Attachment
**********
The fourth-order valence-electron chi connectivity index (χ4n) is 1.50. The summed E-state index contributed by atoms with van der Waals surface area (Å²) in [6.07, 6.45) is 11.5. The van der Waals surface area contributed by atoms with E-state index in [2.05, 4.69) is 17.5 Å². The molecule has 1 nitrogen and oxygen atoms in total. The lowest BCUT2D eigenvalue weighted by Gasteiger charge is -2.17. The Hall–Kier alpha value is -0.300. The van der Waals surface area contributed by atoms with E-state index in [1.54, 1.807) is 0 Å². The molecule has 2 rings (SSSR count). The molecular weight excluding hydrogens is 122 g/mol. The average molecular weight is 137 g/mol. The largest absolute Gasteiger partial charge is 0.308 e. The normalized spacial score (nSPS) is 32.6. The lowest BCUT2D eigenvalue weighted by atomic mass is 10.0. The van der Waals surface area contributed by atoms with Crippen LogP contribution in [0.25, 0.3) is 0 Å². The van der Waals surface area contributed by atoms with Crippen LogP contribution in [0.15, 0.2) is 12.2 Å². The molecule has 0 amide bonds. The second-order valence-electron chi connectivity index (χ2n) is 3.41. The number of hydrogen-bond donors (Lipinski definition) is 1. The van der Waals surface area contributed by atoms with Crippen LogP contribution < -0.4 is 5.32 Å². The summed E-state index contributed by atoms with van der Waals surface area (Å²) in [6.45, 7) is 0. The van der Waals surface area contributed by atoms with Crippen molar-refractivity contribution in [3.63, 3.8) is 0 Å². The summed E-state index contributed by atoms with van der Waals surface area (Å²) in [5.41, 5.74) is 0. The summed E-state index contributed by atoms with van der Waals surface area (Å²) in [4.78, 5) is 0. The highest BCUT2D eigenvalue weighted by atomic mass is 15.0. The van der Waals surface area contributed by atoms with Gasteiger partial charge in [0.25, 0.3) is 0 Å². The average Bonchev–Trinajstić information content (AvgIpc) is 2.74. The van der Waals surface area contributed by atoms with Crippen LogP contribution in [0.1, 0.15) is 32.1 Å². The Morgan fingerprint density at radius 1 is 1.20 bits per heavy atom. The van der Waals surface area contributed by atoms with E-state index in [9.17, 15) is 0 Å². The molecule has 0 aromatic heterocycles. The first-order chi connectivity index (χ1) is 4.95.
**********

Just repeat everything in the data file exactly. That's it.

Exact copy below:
The fourth-order valence-electron chi connectivity index (χ4n) is 1.50. The summed E-state index contributed by atoms with van der Waals surface area (Å²) in [6.07, 6.45) is 11.5. The van der Waals surface area contributed by atoms with E-state index in [2.05, 4.69) is 17.5 Å². The molecule has 1 nitrogen and oxygen atoms in total. The lowest BCUT2D eigenvalue weighted by Gasteiger charge is -2.17. The Hall–Kier alpha value is -0.300. The van der Waals surface area contributed by atoms with E-state index in [1.54, 1.807) is 0 Å². The molecule has 2 rings (SSSR count). The molecular weight excluding hydrogens is 122 g/mol. The average molecular weight is 137 g/mol. The largest absolute Gasteiger partial charge is 0.308 e. The normalized spacial score (nSPS) is 32.6. The lowest BCUT2D eigenvalue weighted by atomic mass is 10.0. The van der Waals surface area contributed by atoms with Crippen LogP contribution in [0.25, 0.3) is 0 Å². The van der Waals surface area contributed by atoms with Crippen LogP contribution in [0.15, 0.2) is 12.2 Å². The molecule has 0 amide bonds. The second-order valence-electron chi connectivity index (χ2n) is 3.41. The number of hydrogen-bond donors (Lipinski definition) is 1. The van der Waals surface area contributed by atoms with Crippen LogP contribution < -0.4 is 5.32 Å². The summed E-state index contributed by atoms with van der Waals surface area (Å²) in [6.45, 7) is 0. The van der Waals surface area contributed by atoms with Crippen molar-refractivity contribution in [3.63, 3.8) is 0 Å². The summed E-state index contributed by atoms with van der Waals surface area (Å²) in [5.41, 5.74) is 0. The summed E-state index contributed by atoms with van der Waals surface area (Å²) in [4.78, 5) is 0. The highest BCUT2D eigenvalue weighted by atomic mass is 15.0. The van der Waals surface area contributed by atoms with Gasteiger partial charge in [0.25, 0.3) is 0 Å². The average Bonchev–Trinajstić information content (AvgIpc) is 2.74. The van der Waals surface area contributed by atoms with Crippen LogP contribution in [0.1, 0.15) is 32.1 Å². The Morgan fingerprint density at radius 1 is 1.20 bits per heavy atom. The van der Waals surface area contributed by atoms with E-state index in [9.17, 15) is 0 Å². The molecule has 0 aromatic heterocycles. The first-order chi connectivity index (χ1) is 4.95.